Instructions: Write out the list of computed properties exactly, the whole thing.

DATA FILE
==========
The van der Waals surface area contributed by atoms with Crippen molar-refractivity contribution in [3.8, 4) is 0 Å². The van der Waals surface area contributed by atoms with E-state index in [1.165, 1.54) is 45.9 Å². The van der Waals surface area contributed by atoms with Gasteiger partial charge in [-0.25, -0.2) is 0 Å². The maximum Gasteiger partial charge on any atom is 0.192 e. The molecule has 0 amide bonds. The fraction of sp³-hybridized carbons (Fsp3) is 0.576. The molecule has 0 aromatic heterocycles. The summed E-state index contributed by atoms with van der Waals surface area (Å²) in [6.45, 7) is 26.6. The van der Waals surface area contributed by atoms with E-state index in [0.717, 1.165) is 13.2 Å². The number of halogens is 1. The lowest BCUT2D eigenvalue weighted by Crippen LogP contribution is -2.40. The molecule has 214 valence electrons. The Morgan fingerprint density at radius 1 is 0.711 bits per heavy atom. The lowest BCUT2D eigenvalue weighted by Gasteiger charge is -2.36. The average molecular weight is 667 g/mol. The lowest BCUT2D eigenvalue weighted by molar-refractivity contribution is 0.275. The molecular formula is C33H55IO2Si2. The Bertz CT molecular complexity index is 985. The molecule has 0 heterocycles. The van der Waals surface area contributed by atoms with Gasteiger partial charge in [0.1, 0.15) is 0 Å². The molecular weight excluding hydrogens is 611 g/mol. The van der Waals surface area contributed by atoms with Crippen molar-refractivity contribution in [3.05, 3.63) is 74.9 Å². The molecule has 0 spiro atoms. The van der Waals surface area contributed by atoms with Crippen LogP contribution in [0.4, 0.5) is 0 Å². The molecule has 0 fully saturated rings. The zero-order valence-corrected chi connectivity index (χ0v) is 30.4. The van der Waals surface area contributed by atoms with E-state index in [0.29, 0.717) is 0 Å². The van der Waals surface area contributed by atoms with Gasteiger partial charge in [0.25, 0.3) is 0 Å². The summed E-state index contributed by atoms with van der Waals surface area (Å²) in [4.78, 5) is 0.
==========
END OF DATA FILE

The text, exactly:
The van der Waals surface area contributed by atoms with Crippen molar-refractivity contribution in [3.8, 4) is 0 Å². The van der Waals surface area contributed by atoms with E-state index in [1.165, 1.54) is 45.9 Å². The van der Waals surface area contributed by atoms with Gasteiger partial charge in [-0.25, -0.2) is 0 Å². The maximum Gasteiger partial charge on any atom is 0.192 e. The molecule has 0 amide bonds. The fraction of sp³-hybridized carbons (Fsp3) is 0.576. The molecule has 0 aromatic heterocycles. The summed E-state index contributed by atoms with van der Waals surface area (Å²) in [6.45, 7) is 26.6. The van der Waals surface area contributed by atoms with E-state index in [0.717, 1.165) is 13.2 Å². The number of halogens is 1. The lowest BCUT2D eigenvalue weighted by Crippen LogP contribution is -2.40. The molecule has 214 valence electrons. The Morgan fingerprint density at radius 1 is 0.711 bits per heavy atom. The lowest BCUT2D eigenvalue weighted by Gasteiger charge is -2.36. The average molecular weight is 667 g/mol. The lowest BCUT2D eigenvalue weighted by molar-refractivity contribution is 0.275. The molecular formula is C33H55IO2Si2. The Bertz CT molecular complexity index is 985. The molecule has 0 heterocycles. The van der Waals surface area contributed by atoms with Gasteiger partial charge in [0.1, 0.15) is 0 Å². The molecular weight excluding hydrogens is 611 g/mol. The van der Waals surface area contributed by atoms with Crippen molar-refractivity contribution in [3.05, 3.63) is 74.9 Å². The molecule has 0 spiro atoms. The van der Waals surface area contributed by atoms with Crippen LogP contribution in [0.4, 0.5) is 0 Å². The molecule has 0 fully saturated rings. The zero-order valence-corrected chi connectivity index (χ0v) is 30.4. The van der Waals surface area contributed by atoms with E-state index in [0.29, 0.717) is 0 Å². The van der Waals surface area contributed by atoms with Gasteiger partial charge in [0.25, 0.3) is 0 Å². The summed E-state index contributed by atoms with van der Waals surface area (Å²) in [4.78, 5) is 0.